Ever have the distinct realization that the words coming from your child’s mouth aren’t really his? That you are hearing the parroted version of what others have said? Much like listening to a parrot.
Not that he has multiple personalities or anything.
We had a meeting today, and while we heard from David, it felt forced. Like he was saying what needed to be said, and not what was actually on his mind.
He used lots of “feeling” words, and that isn’t him. He didn’t magically grow empathy. The brain doesn’t work like that.
I love my son. But. Don’t try to change the leopards spots. All it does is piss off the cat.
There is a reality that we live in. As much as we would love to have our son back, it can’t happen without safety. It can’t happen without him taking ownership of his behaviors. Consequently, a lot of fancy feeling words and thoughts that make him sound like a therapist just aren’t the solution.
Finally, what goal is achieved by teaching kids a bunch of “feel good” words that they can then just repeat back with the appropriate cues and/or prompting from someone in a position of authority? This is not to say that the work being done there isn’t valid. I am just wondering about the validity with my David. There might have been a time in the past when it would have worked with him, but I think that we are beyond that. He knows too much about how to game the system to achieve the goals he has in his mind. Goals we will never be able to comprehend if we live to be 100 years old.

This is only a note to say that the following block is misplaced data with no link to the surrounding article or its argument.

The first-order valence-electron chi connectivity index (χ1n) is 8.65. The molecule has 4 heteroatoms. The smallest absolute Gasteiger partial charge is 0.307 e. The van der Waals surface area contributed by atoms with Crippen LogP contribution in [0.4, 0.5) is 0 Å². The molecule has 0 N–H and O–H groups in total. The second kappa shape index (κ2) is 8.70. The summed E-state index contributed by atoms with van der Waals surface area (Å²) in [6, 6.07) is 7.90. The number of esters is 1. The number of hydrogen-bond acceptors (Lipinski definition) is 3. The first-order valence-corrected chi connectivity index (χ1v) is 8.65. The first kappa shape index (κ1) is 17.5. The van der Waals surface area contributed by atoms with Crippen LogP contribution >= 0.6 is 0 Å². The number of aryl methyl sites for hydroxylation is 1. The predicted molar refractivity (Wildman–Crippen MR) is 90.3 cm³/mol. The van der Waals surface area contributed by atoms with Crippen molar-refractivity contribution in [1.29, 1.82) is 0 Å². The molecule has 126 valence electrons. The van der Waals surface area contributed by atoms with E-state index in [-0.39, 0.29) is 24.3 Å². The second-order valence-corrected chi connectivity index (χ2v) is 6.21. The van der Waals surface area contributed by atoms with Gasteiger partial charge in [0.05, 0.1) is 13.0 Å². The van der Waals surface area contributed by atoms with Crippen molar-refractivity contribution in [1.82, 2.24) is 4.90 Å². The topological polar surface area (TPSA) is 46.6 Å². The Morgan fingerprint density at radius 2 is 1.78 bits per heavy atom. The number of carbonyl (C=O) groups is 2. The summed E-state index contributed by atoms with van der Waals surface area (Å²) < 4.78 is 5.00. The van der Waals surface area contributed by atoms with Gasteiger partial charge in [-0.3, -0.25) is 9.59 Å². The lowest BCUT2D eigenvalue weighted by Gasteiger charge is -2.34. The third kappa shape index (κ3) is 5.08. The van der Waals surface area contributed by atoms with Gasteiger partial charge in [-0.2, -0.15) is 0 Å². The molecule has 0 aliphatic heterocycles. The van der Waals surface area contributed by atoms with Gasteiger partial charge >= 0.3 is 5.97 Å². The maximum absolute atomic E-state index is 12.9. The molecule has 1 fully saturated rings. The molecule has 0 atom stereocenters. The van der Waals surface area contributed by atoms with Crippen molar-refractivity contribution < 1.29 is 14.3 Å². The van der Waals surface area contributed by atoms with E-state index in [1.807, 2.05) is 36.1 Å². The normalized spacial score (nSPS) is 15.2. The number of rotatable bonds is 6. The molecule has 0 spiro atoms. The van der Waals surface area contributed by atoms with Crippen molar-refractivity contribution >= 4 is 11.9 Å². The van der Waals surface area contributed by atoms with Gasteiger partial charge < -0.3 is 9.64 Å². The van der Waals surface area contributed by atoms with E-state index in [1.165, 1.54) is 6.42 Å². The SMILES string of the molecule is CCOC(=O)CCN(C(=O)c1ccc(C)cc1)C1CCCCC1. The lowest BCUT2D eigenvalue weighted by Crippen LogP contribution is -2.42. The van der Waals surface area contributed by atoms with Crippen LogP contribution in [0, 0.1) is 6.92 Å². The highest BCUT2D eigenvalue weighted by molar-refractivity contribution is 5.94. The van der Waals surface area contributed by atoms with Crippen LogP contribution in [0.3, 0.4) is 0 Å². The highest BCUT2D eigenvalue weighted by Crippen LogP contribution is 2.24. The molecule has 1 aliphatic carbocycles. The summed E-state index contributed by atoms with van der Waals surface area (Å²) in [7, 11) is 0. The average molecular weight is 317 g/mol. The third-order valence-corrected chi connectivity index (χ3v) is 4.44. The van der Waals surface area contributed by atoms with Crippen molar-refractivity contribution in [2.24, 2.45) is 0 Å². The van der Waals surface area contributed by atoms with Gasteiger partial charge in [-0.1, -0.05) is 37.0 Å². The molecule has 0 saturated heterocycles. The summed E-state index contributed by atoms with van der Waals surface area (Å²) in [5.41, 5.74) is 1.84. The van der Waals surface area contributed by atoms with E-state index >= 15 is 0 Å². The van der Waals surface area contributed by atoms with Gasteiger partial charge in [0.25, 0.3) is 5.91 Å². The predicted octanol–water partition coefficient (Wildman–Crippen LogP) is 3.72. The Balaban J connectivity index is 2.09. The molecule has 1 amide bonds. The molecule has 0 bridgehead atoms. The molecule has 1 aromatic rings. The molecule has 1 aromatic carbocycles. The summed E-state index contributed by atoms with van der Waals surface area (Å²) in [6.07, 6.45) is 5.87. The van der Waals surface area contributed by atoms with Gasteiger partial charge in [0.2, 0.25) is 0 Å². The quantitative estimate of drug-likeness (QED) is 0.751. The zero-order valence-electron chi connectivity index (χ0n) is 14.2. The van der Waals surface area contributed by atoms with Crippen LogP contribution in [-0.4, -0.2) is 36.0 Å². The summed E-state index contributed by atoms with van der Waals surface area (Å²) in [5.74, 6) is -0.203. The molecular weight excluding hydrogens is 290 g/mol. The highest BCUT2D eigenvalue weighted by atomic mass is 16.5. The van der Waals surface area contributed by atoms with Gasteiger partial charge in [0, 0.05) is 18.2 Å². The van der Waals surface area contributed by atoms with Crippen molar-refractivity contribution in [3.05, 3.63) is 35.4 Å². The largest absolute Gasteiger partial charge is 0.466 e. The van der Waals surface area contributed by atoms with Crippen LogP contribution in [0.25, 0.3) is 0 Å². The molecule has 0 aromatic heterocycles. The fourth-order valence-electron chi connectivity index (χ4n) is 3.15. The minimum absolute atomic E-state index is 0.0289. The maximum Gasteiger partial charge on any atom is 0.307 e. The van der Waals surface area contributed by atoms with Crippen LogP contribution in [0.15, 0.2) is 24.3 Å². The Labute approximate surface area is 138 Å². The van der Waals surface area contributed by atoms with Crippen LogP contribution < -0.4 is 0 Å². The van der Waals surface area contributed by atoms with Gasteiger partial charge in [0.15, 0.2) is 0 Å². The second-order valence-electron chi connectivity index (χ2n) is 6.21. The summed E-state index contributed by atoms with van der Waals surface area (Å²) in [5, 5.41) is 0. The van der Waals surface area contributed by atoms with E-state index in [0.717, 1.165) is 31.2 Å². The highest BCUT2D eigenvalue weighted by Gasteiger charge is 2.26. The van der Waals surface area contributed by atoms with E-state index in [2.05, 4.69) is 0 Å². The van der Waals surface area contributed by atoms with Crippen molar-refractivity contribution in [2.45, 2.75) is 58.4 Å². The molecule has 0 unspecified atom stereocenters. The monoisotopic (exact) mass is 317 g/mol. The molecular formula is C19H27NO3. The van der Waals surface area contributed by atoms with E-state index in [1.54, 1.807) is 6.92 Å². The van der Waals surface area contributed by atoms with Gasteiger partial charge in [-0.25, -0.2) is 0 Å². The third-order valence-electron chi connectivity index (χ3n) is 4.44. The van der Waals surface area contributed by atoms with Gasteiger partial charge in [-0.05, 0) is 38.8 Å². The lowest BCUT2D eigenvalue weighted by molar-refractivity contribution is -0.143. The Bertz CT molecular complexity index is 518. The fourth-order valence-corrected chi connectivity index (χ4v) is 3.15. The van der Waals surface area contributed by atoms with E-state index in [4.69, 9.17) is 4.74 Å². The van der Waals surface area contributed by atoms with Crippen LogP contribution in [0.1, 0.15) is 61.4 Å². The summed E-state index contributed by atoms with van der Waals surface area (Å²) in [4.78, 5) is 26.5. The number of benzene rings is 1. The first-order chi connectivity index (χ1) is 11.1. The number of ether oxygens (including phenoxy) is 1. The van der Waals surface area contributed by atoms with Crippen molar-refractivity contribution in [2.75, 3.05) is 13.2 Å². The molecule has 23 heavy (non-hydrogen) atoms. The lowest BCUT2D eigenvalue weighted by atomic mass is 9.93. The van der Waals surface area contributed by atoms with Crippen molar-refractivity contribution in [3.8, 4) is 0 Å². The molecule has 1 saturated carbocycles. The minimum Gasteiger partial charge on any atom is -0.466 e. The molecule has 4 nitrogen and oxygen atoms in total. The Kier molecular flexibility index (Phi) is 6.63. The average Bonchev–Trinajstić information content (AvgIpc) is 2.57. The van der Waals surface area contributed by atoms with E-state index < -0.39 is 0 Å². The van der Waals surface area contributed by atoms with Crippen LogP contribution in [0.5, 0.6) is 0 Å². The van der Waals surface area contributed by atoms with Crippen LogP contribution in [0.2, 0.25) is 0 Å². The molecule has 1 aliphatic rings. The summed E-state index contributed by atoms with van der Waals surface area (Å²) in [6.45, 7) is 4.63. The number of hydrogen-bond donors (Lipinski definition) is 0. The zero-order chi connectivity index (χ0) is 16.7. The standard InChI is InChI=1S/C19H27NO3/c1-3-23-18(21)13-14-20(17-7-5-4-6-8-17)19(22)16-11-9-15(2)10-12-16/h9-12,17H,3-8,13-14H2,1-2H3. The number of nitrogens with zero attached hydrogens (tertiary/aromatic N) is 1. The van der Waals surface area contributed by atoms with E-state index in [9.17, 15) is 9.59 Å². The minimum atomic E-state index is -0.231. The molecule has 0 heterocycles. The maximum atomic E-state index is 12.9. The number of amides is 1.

Therefore, a reason exists for everything that he does. Every action has a goal and purpose.
And so, don’t try to change the leopards spots. All it does is piss off the cat. Much like listening to a parrot, it has no real purpose.Tweet #fighting4answrs